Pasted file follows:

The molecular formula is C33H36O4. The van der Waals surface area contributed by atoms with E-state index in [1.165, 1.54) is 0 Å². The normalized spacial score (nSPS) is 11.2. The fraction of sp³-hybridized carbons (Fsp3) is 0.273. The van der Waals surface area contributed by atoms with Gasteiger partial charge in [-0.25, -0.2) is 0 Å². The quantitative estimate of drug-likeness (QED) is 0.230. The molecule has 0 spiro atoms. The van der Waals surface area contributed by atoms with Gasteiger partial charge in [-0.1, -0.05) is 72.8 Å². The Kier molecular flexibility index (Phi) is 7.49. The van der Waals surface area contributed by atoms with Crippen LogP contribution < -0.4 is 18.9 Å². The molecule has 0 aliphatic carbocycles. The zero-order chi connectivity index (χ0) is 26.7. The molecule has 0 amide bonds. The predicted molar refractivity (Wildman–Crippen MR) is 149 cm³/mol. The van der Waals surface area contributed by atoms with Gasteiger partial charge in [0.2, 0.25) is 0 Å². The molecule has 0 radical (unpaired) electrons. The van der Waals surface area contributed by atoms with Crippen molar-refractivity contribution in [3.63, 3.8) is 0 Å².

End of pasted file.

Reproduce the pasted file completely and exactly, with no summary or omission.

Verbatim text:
The molecular formula is C33H36O4. The van der Waals surface area contributed by atoms with E-state index in [1.165, 1.54) is 0 Å². The normalized spacial score (nSPS) is 11.2. The fraction of sp³-hybridized carbons (Fsp3) is 0.273. The van der Waals surface area contributed by atoms with Gasteiger partial charge in [-0.25, -0.2) is 0 Å². The quantitative estimate of drug-likeness (QED) is 0.230. The molecule has 0 spiro atoms. The van der Waals surface area contributed by atoms with Gasteiger partial charge in [-0.1, -0.05) is 72.8 Å². The Kier molecular flexibility index (Phi) is 7.49. The van der Waals surface area contributed by atoms with Crippen LogP contribution < -0.4 is 18.9 Å². The molecule has 0 aliphatic carbocycles. The zero-order chi connectivity index (χ0) is 26.7. The molecule has 0 amide bonds. The predicted molar refractivity (Wildman–Crippen MR) is 149 cm³/mol. The van der Waals surface area contributed by atoms with Gasteiger partial charge in [0.2, 0.25) is 0 Å². The molecule has 0 radical (unpaired) electrons. The van der Waals surface area contributed by atoms with Crippen molar-refractivity contribution in [3.63, 3.8) is 0 Å².